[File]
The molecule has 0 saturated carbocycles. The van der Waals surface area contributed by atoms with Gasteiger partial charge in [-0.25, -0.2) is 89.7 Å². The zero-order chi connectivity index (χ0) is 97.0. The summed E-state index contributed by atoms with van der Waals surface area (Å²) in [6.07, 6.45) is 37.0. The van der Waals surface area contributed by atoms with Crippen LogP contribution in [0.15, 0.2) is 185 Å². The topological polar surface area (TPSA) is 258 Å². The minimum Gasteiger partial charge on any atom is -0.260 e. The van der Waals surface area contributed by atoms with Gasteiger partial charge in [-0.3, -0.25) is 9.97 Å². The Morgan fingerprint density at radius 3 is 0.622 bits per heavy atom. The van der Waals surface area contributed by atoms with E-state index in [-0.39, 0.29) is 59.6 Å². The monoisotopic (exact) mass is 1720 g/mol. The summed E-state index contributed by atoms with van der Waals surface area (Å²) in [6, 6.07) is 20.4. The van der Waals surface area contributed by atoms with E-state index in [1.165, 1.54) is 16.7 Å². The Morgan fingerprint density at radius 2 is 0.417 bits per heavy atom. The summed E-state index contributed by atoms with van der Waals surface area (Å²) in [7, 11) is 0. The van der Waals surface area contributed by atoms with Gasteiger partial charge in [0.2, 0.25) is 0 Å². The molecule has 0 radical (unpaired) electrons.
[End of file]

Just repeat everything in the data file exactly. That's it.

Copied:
The molecule has 0 saturated carbocycles. The van der Waals surface area contributed by atoms with Gasteiger partial charge in [-0.25, -0.2) is 89.7 Å². The zero-order chi connectivity index (χ0) is 97.0. The summed E-state index contributed by atoms with van der Waals surface area (Å²) in [6.07, 6.45) is 37.0. The van der Waals surface area contributed by atoms with Crippen LogP contribution in [0.15, 0.2) is 185 Å². The topological polar surface area (TPSA) is 258 Å². The minimum Gasteiger partial charge on any atom is -0.260 e. The van der Waals surface area contributed by atoms with Gasteiger partial charge in [-0.3, -0.25) is 9.97 Å². The Morgan fingerprint density at radius 3 is 0.622 bits per heavy atom. The van der Waals surface area contributed by atoms with E-state index in [-0.39, 0.29) is 59.6 Å². The monoisotopic (exact) mass is 1720 g/mol. The summed E-state index contributed by atoms with van der Waals surface area (Å²) in [6, 6.07) is 20.4. The van der Waals surface area contributed by atoms with E-state index in [1.165, 1.54) is 16.7 Å². The Morgan fingerprint density at radius 2 is 0.417 bits per heavy atom. The summed E-state index contributed by atoms with van der Waals surface area (Å²) in [7, 11) is 0. The van der Waals surface area contributed by atoms with Gasteiger partial charge in [0.2, 0.25) is 0 Å². The molecule has 0 radical (unpaired) electrons.